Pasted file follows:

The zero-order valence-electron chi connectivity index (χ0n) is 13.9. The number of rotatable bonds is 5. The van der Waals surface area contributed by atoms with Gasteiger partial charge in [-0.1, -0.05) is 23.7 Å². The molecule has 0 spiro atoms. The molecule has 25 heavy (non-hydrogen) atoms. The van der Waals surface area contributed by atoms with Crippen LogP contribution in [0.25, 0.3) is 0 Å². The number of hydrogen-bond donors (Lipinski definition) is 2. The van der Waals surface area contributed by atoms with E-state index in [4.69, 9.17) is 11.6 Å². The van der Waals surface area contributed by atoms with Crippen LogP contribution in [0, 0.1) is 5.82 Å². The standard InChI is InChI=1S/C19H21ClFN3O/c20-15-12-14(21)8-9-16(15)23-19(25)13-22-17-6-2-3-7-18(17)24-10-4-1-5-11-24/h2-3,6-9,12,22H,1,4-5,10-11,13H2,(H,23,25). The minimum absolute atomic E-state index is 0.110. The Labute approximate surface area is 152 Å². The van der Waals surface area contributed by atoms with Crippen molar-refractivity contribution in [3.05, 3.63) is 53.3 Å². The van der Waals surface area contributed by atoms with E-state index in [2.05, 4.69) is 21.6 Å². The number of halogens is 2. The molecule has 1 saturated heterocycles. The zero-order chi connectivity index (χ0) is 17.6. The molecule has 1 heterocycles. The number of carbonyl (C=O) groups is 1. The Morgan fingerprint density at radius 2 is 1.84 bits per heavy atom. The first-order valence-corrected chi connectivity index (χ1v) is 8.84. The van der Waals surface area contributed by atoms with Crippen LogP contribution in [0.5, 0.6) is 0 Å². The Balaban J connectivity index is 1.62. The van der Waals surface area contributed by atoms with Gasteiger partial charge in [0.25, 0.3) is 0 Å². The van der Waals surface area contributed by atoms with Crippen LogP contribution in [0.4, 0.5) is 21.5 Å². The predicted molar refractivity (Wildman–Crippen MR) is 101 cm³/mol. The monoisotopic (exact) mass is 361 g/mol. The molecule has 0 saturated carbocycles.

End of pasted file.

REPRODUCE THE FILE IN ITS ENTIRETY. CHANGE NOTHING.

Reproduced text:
The zero-order valence-electron chi connectivity index (χ0n) is 13.9. The number of rotatable bonds is 5. The van der Waals surface area contributed by atoms with Gasteiger partial charge in [-0.1, -0.05) is 23.7 Å². The molecule has 0 spiro atoms. The molecule has 25 heavy (non-hydrogen) atoms. The van der Waals surface area contributed by atoms with Crippen LogP contribution in [0.25, 0.3) is 0 Å². The number of hydrogen-bond donors (Lipinski definition) is 2. The van der Waals surface area contributed by atoms with E-state index in [4.69, 9.17) is 11.6 Å². The van der Waals surface area contributed by atoms with Crippen LogP contribution in [0, 0.1) is 5.82 Å². The standard InChI is InChI=1S/C19H21ClFN3O/c20-15-12-14(21)8-9-16(15)23-19(25)13-22-17-6-2-3-7-18(17)24-10-4-1-5-11-24/h2-3,6-9,12,22H,1,4-5,10-11,13H2,(H,23,25). The minimum absolute atomic E-state index is 0.110. The Labute approximate surface area is 152 Å². The van der Waals surface area contributed by atoms with Crippen molar-refractivity contribution in [3.05, 3.63) is 53.3 Å². The van der Waals surface area contributed by atoms with E-state index in [2.05, 4.69) is 21.6 Å². The number of halogens is 2. The molecule has 1 saturated heterocycles. The zero-order chi connectivity index (χ0) is 17.6. The molecule has 1 heterocycles. The number of carbonyl (C=O) groups is 1. The Morgan fingerprint density at radius 2 is 1.84 bits per heavy atom. The first-order valence-corrected chi connectivity index (χ1v) is 8.84. The van der Waals surface area contributed by atoms with Crippen LogP contribution in [0.5, 0.6) is 0 Å². The Balaban J connectivity index is 1.62. The van der Waals surface area contributed by atoms with Gasteiger partial charge in [0.25, 0.3) is 0 Å². The van der Waals surface area contributed by atoms with Crippen LogP contribution in [0.4, 0.5) is 21.5 Å². The predicted molar refractivity (Wildman–Crippen MR) is 101 cm³/mol. The monoisotopic (exact) mass is 361 g/mol. The molecule has 0 saturated carbocycles.